IN PICTURES: 'Naga baba', the naked Hindu sadhus who only care about the bare necessities of life

Published: 12th January 2019 03:56 PM  |   Last Updated: 12th January 2019 05:27 PM  

The 'Naga babas', (Naked hindu sadhus) are the most fascinating type of Shaivite sadhus, also the most feared ones. They get angry if touched or photographed without permission. IN PIC: A horse mounted Naga Sadhu, or a naked Hindu holy man rides during a religious procession towards the Sangam, the confluence of rivers Ganges, Yamuna and mythical Saraswati, as part of the Kumbh festival in Allahabad. (Photo: AP)
The ardent lord Shiva followers sport no clothes, ash smeared bodies with long dreadlocks, a very close resemblance to the lord himself. They are very respected and have a reputation due to which these are the first people to take 'snan' or bath in the holy sangam. (Photo: AP)
IN PIC: A naked Indian sadhu climbs a ladder to raise a flag during a Dharam Dhwaja (religious flag) ceremony in the Sangam area, ahead of the upcoming Kumbh Mela festival.(Photo: AFP)
Naga babas are known to stay in caves of Himalayas for most part of the year only descending down the country for the revered kumbh mela. IN PIC: Devotees put garlands on to a Naga Sadhu. (Photo: AP)
Often seen smoking marijuana or chillum, the images of these babas have become quite an attraction for people. But do not mistake their marijuana for the type easily found. It is said that these naga sadhus source their marijuana from the hilly regions and is very potent. The smoke helps them keep their bodies warm as does the ash that they smear over themselves. (Photo: AP)
There are various stages one has to undergo to become a naga sadhu. Only a very few who have strong commitment abilities can make it to the clan. IN PIC: Naga babs sitting for a meal in pandals. (Photo: AP)
There is a common misconception and confusion that both the naga babas and aghosris are the same. Aghori sadhus consume human flesh whereas the naga babas don't, but they too eat meat. Also Aghoris stay near the crematoriums living the life like nomads. IN PIC: A naga baba atop a camel during the procession before Kumbh. (Photo: AP)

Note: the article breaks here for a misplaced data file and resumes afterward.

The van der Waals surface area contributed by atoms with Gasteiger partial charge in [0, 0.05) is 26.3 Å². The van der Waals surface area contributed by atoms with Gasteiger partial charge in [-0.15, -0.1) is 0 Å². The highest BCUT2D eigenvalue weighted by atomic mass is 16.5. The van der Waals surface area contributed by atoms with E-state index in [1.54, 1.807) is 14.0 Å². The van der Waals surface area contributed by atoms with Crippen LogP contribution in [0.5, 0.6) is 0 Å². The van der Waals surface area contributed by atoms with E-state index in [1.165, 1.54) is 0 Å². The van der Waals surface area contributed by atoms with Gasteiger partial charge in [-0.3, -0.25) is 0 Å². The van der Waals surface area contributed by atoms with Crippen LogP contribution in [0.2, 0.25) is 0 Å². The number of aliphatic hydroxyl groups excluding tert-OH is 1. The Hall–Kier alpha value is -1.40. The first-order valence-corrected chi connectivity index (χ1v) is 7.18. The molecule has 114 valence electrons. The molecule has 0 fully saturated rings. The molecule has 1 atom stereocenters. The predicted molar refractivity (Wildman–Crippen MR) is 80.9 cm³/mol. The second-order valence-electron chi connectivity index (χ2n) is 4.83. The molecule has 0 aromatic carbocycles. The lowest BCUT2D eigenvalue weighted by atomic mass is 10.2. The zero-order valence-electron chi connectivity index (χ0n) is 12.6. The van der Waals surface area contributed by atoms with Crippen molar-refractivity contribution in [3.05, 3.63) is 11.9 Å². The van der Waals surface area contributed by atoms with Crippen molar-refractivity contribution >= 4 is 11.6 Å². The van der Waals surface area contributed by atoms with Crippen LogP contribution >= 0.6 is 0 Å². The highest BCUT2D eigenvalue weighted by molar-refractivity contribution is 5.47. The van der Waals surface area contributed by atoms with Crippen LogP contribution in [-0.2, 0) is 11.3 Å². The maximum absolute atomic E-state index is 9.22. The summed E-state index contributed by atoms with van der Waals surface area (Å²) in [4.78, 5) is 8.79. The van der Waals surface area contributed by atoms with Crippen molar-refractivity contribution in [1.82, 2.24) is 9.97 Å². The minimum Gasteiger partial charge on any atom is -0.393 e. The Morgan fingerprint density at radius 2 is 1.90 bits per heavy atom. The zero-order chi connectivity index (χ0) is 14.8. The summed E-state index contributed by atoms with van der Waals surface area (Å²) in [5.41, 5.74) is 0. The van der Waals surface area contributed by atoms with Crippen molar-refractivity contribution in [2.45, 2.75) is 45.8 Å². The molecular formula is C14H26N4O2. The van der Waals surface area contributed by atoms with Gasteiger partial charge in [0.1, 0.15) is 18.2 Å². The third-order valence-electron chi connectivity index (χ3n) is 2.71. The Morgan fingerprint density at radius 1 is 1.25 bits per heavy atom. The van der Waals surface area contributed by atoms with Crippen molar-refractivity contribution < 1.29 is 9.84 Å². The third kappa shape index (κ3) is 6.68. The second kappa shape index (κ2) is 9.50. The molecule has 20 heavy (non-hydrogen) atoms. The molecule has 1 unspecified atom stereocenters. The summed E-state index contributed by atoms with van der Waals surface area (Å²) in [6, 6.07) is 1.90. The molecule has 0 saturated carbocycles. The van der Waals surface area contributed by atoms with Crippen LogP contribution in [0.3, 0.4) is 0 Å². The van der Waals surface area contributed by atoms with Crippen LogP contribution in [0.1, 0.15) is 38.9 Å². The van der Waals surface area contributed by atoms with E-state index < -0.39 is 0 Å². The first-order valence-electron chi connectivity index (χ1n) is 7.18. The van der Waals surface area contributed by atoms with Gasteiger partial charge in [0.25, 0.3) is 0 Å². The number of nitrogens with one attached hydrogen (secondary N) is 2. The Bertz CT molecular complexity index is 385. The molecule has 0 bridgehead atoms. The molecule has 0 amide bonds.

Not everyone is accepted by these sect to become a naga. Once anyone approached them, a thorough background check is being done by the older nagas. If they clear the person of that first step the next step is to renounce sex and family and go into penance. After this is done, they have to perform the last rites of themselves symbolizing they no more belong to this world. They have no family, friends, worldly feelings. IN PIC: A procession of naga sadhus. (Photo: AP)
After renouncing the world, in the next step they accept the rudraksha and vow to never cut their hair. Rudrakasha is a holy bead considered to have formed from lord Shiva's tears, hence the name, Rudra meaning Shiva - Aksha meaning tear. After they become a naga they have to eat only once a day after taking bhiksha (begging) from 7 houses and sleep on the floor. After successfully completing all the stages the person is given a sacred mantra and accepted into the clan.
According to old stories and reports, the naga babas helped save Hinduism and temples from the Mughal invaders. The origin of these babas can be traced back to Mohenjo-daro coins. IN PIC: The naga babas enjoying a light moment, taking a selfie. (Photo: AP)
Stay up to date on all the latest Nation news with The New Indian Express App. Download now
(Get the news that matters from New Indian Express on WhatsApp. Click this link and hit 'Click to Subscribe'. Follow the instructions after that.)


Disclaimer : We respect your thoughts and views! But we need to be judicious while moderating your comments. All the comments will be moderated by the editorial. Abstain from posting comments that are obscene, defamatory or inflammatory, and do not indulge in personal attacks. Try to avoid outside hyperlinks inside the comment. Help us delete comments that do not follow these guidelines.

The views expressed in comments published on are those of the comment writers alone. They do not represent the views or opinions of or its staff, nor do they represent the views or opinions of The New Indian Express Group, or any entity of, or affiliated with, The New Indian Express Group. reserves the right to take any or all comments down at any time.

flipboard facebook twitter whatsapp